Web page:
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Precision and Significant Figures

Precision of Measuring Tools and Significant Figures

An important factor in the accuracy and precision of measurements involves the precision of the measuring tool. In general, a precise measuring tool is one that can measure values in very small increments. For example, a standard ruler can measure length to the nearest millimeter, while a caliper can measure length to the nearest 0.01 millimeter. The caliper is a more precise measuring tool because it can measure extremely small differences in length. The more precise the measuring tool, the more precise and accurate the measurements can be.

When we express measured values, we can only list as many digits as we initially measured with our measuring tool. For example, if you use a standard ruler to measure the length of a stick, you may measure it to be \(36.7\;\text{cm}.\) You could not express this value as \(36.71\;\text{cm}\) because your measuring tool was not precise enough to measure a hundredth of a centimeter. It should be noted that the last digit in a measured value has been estimated in some way by the person performing the measurement.

For example, the person measuring the length of a stick with a ruler notices that the stick length seems to be somewhere in between \(36.6\;\text{cm}\) and \(36.7\;\text{cm},\) and he or she must estimate the value of the last digit. Using the method of significant figures, the rule is that the last digit written down in a measurement is the first digit with some uncertainty.

In order to determine the number of significant digits in a value, start with the first measured value at the left and count the number of digits through the last digit written on the right. For example, the measured value \(36.7\;\text{cm}\) has three digits, or significant figures. Significant figures indicate the precision of a measuring tool that was used to measure a value.

Zeros

Special consideration is given to zeros when counting significant figures. The zeros in 0.053 are not significant, because they are only placekeepers that locate the decimal point. There are two significant figures in 0.053. The zeros in 10.053 are not placekeepers but are significant—this number has five significant figures. The zeros in 1300 may or may not be significant depending on the style of writing numbers. They could mean the number is known to the last digit, or they could be placekeepers. So 1300 could have two, three, or four significant figures. (To avoid this ambiguity, write 1300 in scientific notation.) Zeros are significant except when they serve only as placekeepers.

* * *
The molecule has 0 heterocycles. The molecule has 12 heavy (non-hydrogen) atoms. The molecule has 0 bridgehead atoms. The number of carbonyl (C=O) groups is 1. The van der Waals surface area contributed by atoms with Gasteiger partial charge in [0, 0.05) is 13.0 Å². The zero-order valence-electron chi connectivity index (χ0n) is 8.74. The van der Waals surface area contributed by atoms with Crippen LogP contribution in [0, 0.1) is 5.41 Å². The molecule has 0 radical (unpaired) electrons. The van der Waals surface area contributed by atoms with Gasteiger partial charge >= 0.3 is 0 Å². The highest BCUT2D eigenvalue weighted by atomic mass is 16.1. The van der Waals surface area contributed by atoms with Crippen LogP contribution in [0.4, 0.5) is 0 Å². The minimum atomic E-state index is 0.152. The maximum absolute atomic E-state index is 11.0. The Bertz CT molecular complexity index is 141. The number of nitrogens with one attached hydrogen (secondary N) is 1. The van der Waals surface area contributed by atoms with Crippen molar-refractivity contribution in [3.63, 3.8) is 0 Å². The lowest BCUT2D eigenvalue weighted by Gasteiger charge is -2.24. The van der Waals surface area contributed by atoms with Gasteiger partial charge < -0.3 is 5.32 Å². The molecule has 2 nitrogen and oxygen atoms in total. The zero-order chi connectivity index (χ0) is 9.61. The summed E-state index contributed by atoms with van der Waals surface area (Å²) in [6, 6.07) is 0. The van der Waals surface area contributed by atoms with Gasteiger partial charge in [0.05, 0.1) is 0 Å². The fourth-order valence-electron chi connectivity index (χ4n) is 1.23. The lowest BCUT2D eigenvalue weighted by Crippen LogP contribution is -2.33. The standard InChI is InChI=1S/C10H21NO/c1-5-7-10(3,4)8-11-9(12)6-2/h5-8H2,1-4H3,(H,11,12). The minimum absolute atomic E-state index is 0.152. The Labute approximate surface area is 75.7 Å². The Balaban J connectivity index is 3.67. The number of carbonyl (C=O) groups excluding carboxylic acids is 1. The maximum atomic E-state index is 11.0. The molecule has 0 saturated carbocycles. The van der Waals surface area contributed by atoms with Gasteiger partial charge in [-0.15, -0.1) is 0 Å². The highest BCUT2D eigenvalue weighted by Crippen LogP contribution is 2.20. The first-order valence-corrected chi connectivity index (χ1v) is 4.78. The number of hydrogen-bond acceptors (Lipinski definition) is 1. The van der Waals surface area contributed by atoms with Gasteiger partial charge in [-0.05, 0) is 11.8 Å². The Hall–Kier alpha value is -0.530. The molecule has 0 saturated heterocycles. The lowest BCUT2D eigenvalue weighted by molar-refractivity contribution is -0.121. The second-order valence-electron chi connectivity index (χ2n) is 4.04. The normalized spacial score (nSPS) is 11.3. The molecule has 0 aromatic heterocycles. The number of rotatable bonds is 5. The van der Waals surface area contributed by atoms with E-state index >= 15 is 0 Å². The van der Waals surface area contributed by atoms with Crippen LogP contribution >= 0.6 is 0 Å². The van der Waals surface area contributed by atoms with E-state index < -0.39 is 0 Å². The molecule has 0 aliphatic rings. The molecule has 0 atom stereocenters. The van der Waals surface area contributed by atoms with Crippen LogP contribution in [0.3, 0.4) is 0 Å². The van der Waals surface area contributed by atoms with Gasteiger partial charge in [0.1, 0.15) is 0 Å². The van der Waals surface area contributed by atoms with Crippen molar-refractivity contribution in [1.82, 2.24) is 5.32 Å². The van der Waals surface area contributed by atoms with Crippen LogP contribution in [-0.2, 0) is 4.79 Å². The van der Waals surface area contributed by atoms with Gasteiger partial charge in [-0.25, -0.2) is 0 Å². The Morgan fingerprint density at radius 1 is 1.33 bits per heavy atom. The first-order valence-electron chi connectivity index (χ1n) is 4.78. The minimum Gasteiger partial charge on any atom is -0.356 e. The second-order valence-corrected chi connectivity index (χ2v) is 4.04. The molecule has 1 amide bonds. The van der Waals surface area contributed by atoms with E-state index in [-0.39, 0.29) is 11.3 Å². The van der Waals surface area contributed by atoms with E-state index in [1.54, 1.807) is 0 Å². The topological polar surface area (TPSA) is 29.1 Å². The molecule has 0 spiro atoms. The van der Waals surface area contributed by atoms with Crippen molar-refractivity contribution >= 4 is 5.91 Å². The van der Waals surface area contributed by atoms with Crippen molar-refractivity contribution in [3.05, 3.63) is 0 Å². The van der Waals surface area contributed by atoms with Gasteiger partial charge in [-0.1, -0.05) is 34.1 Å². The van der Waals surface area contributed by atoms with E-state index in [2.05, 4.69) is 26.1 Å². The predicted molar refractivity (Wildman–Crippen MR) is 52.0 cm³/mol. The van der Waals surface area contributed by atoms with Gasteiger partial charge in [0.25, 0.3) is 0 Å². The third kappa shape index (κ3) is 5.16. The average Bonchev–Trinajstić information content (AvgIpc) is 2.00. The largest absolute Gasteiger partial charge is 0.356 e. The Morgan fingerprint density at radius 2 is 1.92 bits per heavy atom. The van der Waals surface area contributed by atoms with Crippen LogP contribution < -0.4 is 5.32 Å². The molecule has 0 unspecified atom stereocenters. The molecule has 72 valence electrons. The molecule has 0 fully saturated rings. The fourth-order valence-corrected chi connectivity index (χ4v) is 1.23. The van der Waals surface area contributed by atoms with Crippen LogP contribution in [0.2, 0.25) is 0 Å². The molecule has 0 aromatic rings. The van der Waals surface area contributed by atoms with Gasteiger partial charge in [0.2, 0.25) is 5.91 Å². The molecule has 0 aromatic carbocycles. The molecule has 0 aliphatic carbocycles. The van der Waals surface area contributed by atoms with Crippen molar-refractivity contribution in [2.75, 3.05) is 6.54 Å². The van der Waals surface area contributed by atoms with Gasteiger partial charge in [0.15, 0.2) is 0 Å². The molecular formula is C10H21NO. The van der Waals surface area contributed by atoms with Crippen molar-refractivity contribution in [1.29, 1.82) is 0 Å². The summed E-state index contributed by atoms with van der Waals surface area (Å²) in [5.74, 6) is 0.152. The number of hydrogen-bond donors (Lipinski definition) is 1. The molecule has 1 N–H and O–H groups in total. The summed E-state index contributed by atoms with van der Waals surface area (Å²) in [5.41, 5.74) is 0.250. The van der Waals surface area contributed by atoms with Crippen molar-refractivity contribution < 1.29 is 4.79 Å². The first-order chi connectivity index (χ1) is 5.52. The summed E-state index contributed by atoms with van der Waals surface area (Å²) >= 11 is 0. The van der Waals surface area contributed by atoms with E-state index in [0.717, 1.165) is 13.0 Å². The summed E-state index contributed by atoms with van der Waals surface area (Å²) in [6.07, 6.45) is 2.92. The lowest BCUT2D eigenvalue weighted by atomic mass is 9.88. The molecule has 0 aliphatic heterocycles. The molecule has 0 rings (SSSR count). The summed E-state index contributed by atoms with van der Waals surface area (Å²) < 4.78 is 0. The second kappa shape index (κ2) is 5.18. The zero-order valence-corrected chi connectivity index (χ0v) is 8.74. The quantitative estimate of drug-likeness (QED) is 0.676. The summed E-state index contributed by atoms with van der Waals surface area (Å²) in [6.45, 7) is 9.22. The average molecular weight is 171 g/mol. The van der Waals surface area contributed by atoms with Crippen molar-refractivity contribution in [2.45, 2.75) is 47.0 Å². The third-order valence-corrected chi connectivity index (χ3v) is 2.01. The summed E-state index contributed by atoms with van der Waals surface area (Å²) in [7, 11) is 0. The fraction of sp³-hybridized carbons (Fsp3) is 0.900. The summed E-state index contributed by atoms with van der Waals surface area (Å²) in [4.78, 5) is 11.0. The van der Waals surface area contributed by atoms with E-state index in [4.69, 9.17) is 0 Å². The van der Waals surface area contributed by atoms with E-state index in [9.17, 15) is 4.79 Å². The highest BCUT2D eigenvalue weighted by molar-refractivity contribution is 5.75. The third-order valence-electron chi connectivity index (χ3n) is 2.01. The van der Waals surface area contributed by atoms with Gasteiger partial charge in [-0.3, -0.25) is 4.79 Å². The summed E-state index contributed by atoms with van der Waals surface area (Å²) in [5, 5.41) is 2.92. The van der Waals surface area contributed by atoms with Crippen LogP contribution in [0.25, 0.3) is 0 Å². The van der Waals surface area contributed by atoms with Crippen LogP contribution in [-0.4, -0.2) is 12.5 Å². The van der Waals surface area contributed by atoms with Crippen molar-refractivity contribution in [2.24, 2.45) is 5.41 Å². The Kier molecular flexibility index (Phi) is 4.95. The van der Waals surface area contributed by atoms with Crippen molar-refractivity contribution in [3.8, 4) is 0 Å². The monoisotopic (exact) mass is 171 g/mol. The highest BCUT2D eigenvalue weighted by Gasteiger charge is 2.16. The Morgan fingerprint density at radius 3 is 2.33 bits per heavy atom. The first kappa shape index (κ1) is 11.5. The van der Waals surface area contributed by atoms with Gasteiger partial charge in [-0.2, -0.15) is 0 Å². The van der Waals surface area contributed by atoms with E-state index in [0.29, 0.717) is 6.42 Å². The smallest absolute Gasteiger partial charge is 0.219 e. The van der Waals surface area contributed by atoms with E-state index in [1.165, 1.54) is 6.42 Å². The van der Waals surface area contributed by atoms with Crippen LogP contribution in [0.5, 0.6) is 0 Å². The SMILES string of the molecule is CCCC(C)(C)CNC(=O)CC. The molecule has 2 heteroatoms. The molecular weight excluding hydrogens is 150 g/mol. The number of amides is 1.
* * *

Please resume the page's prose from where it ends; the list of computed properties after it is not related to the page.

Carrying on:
Example

Determine the number of significant figures in the following measurements:

  1. 0.0009
  2. 15,450.0
  3. 6 × 103
  4. 87.990
  5. 30.42

Solution

(a) 1; the zeros in this number are placekeepers that indicate the decimal point

(b) 6; here, the zeros indicate that a measurement was made to the 0.1 decimal point, so the zeros are significant

(c) 1; the value 103 signifies the decimal place, not the number of measured values

(d) 5; the final zero indicates that a measurement was made to the 0.001 decimal point, so it is significant

(e) 4; any zeros located in between significant figures in a number are also significant

Significant Figures in Calculations

When combining measurements with different degrees of accuracy and precision, the number of significant digits in the final answer can be no greater than the number of significant digits in the least precise measured value. There are two different rules, one for multiplication and division and the other for addition and subtraction, as you will see below.

1. For multiplication and division:

The result should have the same number of significant figures as the quantity having the least significant figures entering into the calculation. For example, the area of a circle can be calculated from its radius using \(A = \pi r^2.\) Let us see how many significant figures the area has if the radius has only two—say, \(r = 1.2\;\text{m}.\) Then,

\(A = \pi r^2\)\( = (3.1415927…) × (1.2\;\text{m})^2\)\( = 4.5238934\;\text{m}^2\) 

is what you would get using a calculator that has an eight-digit output. But because the radius has only two significant figures, it limits the calculated quantity to two significant figures or

\(A = 4.5\;\text{m}^2\)

even though \(\pi\) is good to at least eight digits.

2. For addition and subtraction:

The answer can contain no more decimal places than the least precise measurement. Suppose that you buy 7.56-kg of potatoes in a grocery store as measured with a scale with precision 0.01 kg. Then you drop off 6.052-kg of potatoes at your laboratory as measured by a scale with precision 0.001 kg. Finally, you go home and add 13.7 kg of potatoes as measured by a bathroom scale with precision 0.1 kg. How many kilograms of potatoes do you now have, and how many significant figures are appropriate in the answer? The mass is found by simple addition and subtraction:

\(\begin{array}{cccccccc}
& & 7 & . & 5 & 6 & & & \text{kg} \\
– & & 6 & . & 0 & 5 & 2 & & \text{kg} \\
+ & 1 & 3 & . & 7 & & & & \text{kg} \\
\hline
& 1 & 5 & . & 2 & 0 & 8 & & \text{kg} \\
\end{array} = 15.2\;\text{kg}\)

Next, we identify the least precise measurement: 13.7 kg. This measurement is expressed to the 0.1 decimal place, so our final answer must also be expressed to the 0.1 decimal place. Thus, the answer is rounded to the tenths place, giving us 15.2 kg

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